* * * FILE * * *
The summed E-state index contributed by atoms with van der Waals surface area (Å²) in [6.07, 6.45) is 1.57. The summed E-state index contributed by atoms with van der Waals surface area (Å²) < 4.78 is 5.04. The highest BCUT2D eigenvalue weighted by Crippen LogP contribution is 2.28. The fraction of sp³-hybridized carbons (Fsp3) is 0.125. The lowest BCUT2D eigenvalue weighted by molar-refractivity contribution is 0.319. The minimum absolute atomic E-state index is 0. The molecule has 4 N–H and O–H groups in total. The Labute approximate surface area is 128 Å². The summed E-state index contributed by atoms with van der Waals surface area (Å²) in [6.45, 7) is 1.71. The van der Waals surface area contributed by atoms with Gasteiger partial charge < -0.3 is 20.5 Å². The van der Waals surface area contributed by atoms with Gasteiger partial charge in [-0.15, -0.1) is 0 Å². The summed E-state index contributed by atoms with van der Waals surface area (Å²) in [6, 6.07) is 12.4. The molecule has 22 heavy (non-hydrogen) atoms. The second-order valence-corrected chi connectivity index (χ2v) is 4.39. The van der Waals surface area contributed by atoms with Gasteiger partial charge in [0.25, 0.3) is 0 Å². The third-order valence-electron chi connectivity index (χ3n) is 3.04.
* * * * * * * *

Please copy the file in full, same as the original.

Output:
The summed E-state index contributed by atoms with van der Waals surface area (Å²) in [6.07, 6.45) is 1.57. The summed E-state index contributed by atoms with van der Waals surface area (Å²) < 4.78 is 5.04. The highest BCUT2D eigenvalue weighted by Crippen LogP contribution is 2.28. The fraction of sp³-hybridized carbons (Fsp3) is 0.125. The lowest BCUT2D eigenvalue weighted by molar-refractivity contribution is 0.319. The minimum absolute atomic E-state index is 0. The molecule has 4 N–H and O–H groups in total. The Labute approximate surface area is 128 Å². The summed E-state index contributed by atoms with van der Waals surface area (Å²) in [6.45, 7) is 1.71. The van der Waals surface area contributed by atoms with Gasteiger partial charge < -0.3 is 20.5 Å². The van der Waals surface area contributed by atoms with Gasteiger partial charge in [-0.15, -0.1) is 0 Å². The summed E-state index contributed by atoms with van der Waals surface area (Å²) in [6, 6.07) is 12.4. The molecule has 22 heavy (non-hydrogen) atoms. The second-order valence-corrected chi connectivity index (χ2v) is 4.39. The van der Waals surface area contributed by atoms with Gasteiger partial charge in [0.25, 0.3) is 0 Å². The third-order valence-electron chi connectivity index (χ3n) is 3.04.